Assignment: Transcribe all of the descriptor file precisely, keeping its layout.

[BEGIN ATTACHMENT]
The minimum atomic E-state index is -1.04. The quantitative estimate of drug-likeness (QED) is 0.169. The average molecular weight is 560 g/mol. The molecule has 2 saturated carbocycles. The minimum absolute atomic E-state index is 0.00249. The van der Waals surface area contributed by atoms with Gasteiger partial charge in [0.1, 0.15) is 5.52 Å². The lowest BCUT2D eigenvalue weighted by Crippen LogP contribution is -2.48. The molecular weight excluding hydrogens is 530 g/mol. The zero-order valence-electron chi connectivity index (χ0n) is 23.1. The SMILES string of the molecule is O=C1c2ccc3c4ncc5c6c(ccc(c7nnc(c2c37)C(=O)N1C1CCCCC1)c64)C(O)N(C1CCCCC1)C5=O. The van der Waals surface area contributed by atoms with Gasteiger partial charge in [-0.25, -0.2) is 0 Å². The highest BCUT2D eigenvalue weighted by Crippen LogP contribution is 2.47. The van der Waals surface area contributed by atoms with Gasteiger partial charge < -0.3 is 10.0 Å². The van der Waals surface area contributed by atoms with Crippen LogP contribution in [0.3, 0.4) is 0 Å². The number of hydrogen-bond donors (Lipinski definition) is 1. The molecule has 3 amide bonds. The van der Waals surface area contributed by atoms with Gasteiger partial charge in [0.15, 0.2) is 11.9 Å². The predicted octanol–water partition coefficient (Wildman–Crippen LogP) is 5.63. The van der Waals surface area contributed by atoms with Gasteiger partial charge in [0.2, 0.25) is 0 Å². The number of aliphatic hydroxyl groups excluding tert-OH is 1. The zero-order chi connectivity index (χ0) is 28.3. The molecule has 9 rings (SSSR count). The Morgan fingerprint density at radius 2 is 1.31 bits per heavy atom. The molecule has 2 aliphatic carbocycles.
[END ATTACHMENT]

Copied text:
The minimum atomic E-state index is -1.04. The quantitative estimate of drug-likeness (QED) is 0.169. The average molecular weight is 560 g/mol. The molecule has 2 saturated carbocycles. The minimum absolute atomic E-state index is 0.00249. The van der Waals surface area contributed by atoms with Gasteiger partial charge in [0.1, 0.15) is 5.52 Å². The lowest BCUT2D eigenvalue weighted by Crippen LogP contribution is -2.48. The molecular weight excluding hydrogens is 530 g/mol. The zero-order valence-electron chi connectivity index (χ0n) is 23.1. The SMILES string of the molecule is O=C1c2ccc3c4ncc5c6c(ccc(c7nnc(c2c37)C(=O)N1C1CCCCC1)c64)C(O)N(C1CCCCC1)C5=O. The van der Waals surface area contributed by atoms with Gasteiger partial charge in [-0.25, -0.2) is 0 Å². The highest BCUT2D eigenvalue weighted by Crippen LogP contribution is 2.47. The van der Waals surface area contributed by atoms with Gasteiger partial charge < -0.3 is 10.0 Å². The van der Waals surface area contributed by atoms with Crippen LogP contribution in [0.3, 0.4) is 0 Å². The number of hydrogen-bond donors (Lipinski definition) is 1. The molecule has 3 amide bonds. The van der Waals surface area contributed by atoms with Gasteiger partial charge in [0.15, 0.2) is 11.9 Å². The predicted octanol–water partition coefficient (Wildman–Crippen LogP) is 5.63. The van der Waals surface area contributed by atoms with Gasteiger partial charge in [0.2, 0.25) is 0 Å². The number of aliphatic hydroxyl groups excluding tert-OH is 1. The zero-order chi connectivity index (χ0) is 28.3. The molecule has 9 rings (SSSR count). The Morgan fingerprint density at radius 2 is 1.31 bits per heavy atom. The molecule has 2 aliphatic carbocycles.